“It will take at least three years, given the current level of technology,” said Bang Young-woon, the head of LG Electronics’ TV products and planning division after a UHD conference last Thursday.
|An employee works in front of LG Electronics’ Cinema 3-D televisions in Seoul. (Bloomberg)|
He added that the glasses-free 3-D TVs on the market cannot be called fully glasses-free as they offer 3-D vision only when viewed straight on.
The government has invested 198 billion won ($183 million) in smart media including smart TVs and glasses-free 3-D TVs since 2011, hoping to see mass production by 2015.
“The government projects to support relevant technologies including codec, compression and a platform network are almost done, but improving the display technology seems to be taking longer,” said Shin Jong-sik, a government official at the Ministry of Science, ICT and Future Planning’s radio policy planning division.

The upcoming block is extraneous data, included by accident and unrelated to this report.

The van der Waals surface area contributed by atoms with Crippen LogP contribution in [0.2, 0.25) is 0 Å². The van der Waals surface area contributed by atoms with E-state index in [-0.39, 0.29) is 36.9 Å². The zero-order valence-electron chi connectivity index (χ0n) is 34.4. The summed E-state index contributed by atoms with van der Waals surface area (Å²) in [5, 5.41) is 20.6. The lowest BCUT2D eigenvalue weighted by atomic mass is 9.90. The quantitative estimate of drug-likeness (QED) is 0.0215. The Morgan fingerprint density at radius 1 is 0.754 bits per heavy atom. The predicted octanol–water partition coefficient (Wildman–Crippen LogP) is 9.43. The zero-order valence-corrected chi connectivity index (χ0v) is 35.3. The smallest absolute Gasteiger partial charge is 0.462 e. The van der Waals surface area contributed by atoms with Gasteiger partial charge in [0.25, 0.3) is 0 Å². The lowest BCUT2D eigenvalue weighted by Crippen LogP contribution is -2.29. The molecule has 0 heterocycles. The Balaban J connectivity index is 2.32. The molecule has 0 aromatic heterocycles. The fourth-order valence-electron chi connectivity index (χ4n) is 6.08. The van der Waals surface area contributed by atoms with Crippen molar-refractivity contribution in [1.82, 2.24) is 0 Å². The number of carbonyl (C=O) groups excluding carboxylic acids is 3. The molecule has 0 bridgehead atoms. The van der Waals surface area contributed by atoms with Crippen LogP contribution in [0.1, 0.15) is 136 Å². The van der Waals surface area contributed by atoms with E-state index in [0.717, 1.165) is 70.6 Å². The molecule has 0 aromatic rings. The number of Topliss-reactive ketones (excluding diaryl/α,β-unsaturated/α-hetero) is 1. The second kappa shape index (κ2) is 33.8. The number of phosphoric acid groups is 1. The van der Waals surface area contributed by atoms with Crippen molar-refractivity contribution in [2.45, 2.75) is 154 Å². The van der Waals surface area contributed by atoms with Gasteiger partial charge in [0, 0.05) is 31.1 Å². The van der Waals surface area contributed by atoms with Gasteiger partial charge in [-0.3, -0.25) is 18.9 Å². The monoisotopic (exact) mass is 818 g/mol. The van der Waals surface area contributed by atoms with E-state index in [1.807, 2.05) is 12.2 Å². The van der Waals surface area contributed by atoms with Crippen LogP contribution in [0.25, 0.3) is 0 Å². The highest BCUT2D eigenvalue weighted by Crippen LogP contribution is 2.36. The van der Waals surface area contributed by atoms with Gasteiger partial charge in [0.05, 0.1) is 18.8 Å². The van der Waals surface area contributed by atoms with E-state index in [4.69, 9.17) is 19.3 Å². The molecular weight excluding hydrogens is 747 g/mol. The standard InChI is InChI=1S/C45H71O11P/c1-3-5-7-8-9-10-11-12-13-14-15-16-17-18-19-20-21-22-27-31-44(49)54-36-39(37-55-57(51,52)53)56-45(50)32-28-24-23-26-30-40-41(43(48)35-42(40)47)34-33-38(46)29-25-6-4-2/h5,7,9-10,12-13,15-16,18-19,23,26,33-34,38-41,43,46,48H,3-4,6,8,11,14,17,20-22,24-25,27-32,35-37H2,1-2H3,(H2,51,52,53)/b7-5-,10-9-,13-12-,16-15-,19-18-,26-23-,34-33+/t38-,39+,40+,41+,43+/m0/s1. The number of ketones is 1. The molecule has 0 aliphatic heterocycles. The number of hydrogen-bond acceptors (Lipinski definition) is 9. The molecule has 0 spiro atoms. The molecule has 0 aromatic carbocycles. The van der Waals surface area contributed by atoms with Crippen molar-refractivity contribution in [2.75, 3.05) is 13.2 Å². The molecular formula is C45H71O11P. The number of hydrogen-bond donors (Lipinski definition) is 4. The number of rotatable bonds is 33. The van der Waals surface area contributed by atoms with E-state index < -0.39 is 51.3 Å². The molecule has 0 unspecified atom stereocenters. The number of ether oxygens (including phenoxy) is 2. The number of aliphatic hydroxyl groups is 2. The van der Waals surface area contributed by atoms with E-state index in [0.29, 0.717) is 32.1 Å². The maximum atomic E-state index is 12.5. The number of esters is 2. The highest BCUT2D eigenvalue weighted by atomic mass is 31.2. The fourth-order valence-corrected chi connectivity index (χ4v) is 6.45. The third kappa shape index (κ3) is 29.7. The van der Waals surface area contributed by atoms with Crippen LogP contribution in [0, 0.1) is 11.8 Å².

Yoo Jong-woo, an analyst at Korea Investment & Securities also said, “Much higher resolution technology is needed to realize glasses-free 3-D TVs.”
In order to see conventional 3-D content with glasses-free TVs, additional shifting technologies are necessary.
The technology for shifting 3-D media content to glasses-free 3-D TVs is equivalent to the price of the TV, meaning prices also need to come down to attract customers, according to Shin.
Also, 3-D content is scarce due to the lack of a value chain to support production.
Bang said LG Electronics is currently developing technology to transition 2-D content into 3-D.
At the international CES 2011 in Las Vegas, LG Electronics, Sony and Toshiba unveiled glasses-free 3-D TVs for the first time in a bid to respond to Samsung Electronics’ dominant market share of 3-D TVs.
However, interest in 3-D televisions has waned with slow technological development, and in the face of the growing popularity of ultrahigh-definition TVs.
By Shin Ji-hye (firstname.lastname@example.org)